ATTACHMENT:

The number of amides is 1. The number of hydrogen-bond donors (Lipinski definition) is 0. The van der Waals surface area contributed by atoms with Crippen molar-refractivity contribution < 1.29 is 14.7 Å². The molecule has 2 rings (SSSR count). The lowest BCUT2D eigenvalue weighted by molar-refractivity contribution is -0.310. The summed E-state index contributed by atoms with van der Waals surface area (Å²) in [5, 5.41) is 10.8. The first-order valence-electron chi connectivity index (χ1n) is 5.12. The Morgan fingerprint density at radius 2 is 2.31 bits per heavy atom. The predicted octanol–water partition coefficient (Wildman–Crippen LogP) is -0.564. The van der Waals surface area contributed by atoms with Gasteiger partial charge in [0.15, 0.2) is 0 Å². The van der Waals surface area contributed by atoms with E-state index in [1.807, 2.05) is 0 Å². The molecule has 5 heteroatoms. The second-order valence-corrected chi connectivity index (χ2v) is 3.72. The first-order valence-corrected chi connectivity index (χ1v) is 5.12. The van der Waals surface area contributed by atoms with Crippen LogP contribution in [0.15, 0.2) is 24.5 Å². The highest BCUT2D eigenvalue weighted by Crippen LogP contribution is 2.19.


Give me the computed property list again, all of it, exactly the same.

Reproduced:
The number of amides is 1. The number of hydrogen-bond donors (Lipinski definition) is 0. The van der Waals surface area contributed by atoms with Crippen molar-refractivity contribution < 1.29 is 14.7 Å². The molecule has 2 rings (SSSR count). The lowest BCUT2D eigenvalue weighted by molar-refractivity contribution is -0.310. The summed E-state index contributed by atoms with van der Waals surface area (Å²) in [5, 5.41) is 10.8. The first-order valence-electron chi connectivity index (χ1n) is 5.12. The Morgan fingerprint density at radius 2 is 2.31 bits per heavy atom. The predicted octanol–water partition coefficient (Wildman–Crippen LogP) is -0.564. The van der Waals surface area contributed by atoms with Gasteiger partial charge in [0.15, 0.2) is 0 Å². The van der Waals surface area contributed by atoms with E-state index in [1.807, 2.05) is 0 Å². The molecule has 5 heteroatoms. The second-order valence-corrected chi connectivity index (χ2v) is 3.72. The first-order valence-corrected chi connectivity index (χ1v) is 5.12. The van der Waals surface area contributed by atoms with Crippen LogP contribution in [0.15, 0.2) is 24.5 Å². The highest BCUT2D eigenvalue weighted by Crippen LogP contribution is 2.19.